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Tribal Government: Fact or Myth?

Many in our country do not understand that Indian tribal sovereignty is inherent. Below we try to dispel some of the myths surrounding Tribal Government and what it means to be a sovereign nation.

 

FACT

A review of Federal Grants Notices from April — July 2004 showed that Tribes are ineligible to apply for anywhere from 30% to over 50% of federal grants for which states, municipalities, nonprofits, individuals, businesses or others may apply.

MYTH

Tribal Governments receive an inordinate amount of special grants from the Federal Government


FACT
Tribal governments bear similar responsibilities as both municipalities and as states, yet often fulfill their obligations without the equal access to revenues from tax-bases, economic investment or revenue sharing from the federal government that municipalities or states enjoy.
MYTH

Tribal governments are not really governmental entities like municipalities or states.


FACT
Tribal governments often serve populations with poverty rates of 25% or more. Health and dental care at many reservations is often not easily available. Urban Indian health services are also often operating with little resources to serve high risk and often impoverished populations for diabetes, cancer, heart disease and other ailments. At Pechanga, since the advent of gaming, the rate of tribal poverty has been reduced. Our tribal members now have access to adequate health benefits.
MYTH

Tribal governments just give 'extra' services to tribal members that they can get at other institutions.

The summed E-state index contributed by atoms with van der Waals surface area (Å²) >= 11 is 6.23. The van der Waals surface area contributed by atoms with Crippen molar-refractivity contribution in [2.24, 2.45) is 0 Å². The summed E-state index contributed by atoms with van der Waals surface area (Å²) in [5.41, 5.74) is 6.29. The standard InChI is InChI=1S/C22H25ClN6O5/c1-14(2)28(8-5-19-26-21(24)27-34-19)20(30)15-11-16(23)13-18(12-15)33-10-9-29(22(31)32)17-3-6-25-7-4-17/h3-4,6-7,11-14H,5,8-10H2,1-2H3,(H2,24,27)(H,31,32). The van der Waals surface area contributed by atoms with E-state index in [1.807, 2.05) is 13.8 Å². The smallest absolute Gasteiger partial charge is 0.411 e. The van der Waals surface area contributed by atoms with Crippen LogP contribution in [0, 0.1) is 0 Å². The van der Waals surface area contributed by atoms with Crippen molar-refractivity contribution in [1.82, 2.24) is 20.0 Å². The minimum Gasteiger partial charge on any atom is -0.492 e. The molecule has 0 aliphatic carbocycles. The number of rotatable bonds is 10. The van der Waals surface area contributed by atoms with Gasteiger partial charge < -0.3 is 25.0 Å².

FACT
For well over a century Pechanga tribal sovereignty and the inherent right to self-government that existed before the creation of the United States has been affirmed by the federal government. In 1882, the Executive Order of the President of the United States, restored recognition or our sovereignty over our homelands. We elect our Tribal Chair, Council and other governmental positions in elections held every two years.
MYTH
The Pechanga Band of Luiseño Indians current form of government is a recent phenomenon.

FACT

Pechanga tribal government has worked successfully and with bi-partisan support of local, state and federal leaders on a variety of issues. For example, in April 2003, supporters including U.S. Senator Barbara Boxer, U.S. Representatives Mary Bono, Darrell Issa and Dale Kildee, State Senators James L. Brulte and Dennis Hollingsworth and Assembly Member Bill Leonard all took part in the successful effort of the Pechanga Band of Luiseño Indians to regain more than 700 acres of their homeland now known as the Great Oak Ranch. Tribal leaders serve on many national or regional organizations or committees addressing a variety of issues to benefit both Native and non-native peoples

MYTH

Pechanga's tribal government has little in common with nonnative neighbors and rarely works within broader alliances.

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